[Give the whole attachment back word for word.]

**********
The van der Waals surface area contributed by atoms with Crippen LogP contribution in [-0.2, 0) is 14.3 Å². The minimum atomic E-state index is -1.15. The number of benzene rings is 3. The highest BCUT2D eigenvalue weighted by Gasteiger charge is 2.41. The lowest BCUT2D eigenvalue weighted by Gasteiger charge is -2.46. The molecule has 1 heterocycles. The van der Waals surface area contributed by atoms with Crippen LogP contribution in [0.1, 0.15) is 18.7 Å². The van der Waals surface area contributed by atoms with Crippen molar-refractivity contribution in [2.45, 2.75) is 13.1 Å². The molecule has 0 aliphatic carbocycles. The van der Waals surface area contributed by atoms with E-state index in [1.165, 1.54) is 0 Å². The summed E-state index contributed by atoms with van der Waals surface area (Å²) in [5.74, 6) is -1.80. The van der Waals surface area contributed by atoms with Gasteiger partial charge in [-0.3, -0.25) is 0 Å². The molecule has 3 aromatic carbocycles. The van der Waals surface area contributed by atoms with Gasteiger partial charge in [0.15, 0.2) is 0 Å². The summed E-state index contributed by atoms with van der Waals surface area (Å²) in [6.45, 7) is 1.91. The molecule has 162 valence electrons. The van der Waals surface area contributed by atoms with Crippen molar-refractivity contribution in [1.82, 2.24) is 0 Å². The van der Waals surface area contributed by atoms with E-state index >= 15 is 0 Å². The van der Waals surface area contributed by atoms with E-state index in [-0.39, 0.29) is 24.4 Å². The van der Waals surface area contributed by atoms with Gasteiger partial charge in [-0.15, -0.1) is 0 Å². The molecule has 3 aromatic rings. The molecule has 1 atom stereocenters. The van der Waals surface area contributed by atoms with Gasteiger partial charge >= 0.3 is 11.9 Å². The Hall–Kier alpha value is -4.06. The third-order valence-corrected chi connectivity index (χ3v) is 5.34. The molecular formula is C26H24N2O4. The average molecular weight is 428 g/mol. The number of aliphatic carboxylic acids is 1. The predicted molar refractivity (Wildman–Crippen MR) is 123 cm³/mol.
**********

The van der Waals surface area contributed by atoms with Crippen LogP contribution in [-0.2, 0) is 14.3 Å². The minimum atomic E-state index is -1.15. The number of benzene rings is 3. The highest BCUT2D eigenvalue weighted by Gasteiger charge is 2.41. The lowest BCUT2D eigenvalue weighted by Gasteiger charge is -2.46. The molecule has 1 heterocycles. The van der Waals surface area contributed by atoms with Crippen LogP contribution in [0.1, 0.15) is 18.7 Å². The van der Waals surface area contributed by atoms with Crippen molar-refractivity contribution in [2.45, 2.75) is 13.1 Å². The molecule has 0 aliphatic carbocycles. The van der Waals surface area contributed by atoms with E-state index in [1.165, 1.54) is 0 Å². The summed E-state index contributed by atoms with van der Waals surface area (Å²) in [5.74, 6) is -1.80. The van der Waals surface area contributed by atoms with Gasteiger partial charge in [-0.3, -0.25) is 0 Å². The molecule has 3 aromatic carbocycles. The van der Waals surface area contributed by atoms with Gasteiger partial charge in [0.15, 0.2) is 0 Å². The summed E-state index contributed by atoms with van der Waals surface area (Å²) in [6.45, 7) is 1.91. The molecule has 162 valence electrons. The van der Waals surface area contributed by atoms with Crippen molar-refractivity contribution in [1.82, 2.24) is 0 Å². The van der Waals surface area contributed by atoms with E-state index >= 15 is 0 Å². The van der Waals surface area contributed by atoms with E-state index in [-0.39, 0.29) is 24.4 Å². The van der Waals surface area contributed by atoms with Gasteiger partial charge in [-0.15, -0.1) is 0 Å². The molecule has 3 aromatic rings. The molecule has 1 atom stereocenters. The van der Waals surface area contributed by atoms with Gasteiger partial charge >= 0.3 is 11.9 Å². The Hall–Kier alpha value is -4.06. The third-order valence-corrected chi connectivity index (χ3v) is 5.34. The molecular formula is C26H24N2O4. The average molecular weight is 428 g/mol. The number of aliphatic carboxylic acids is 1. The predicted molar refractivity (Wildman–Crippen MR) is 123 cm³/mol.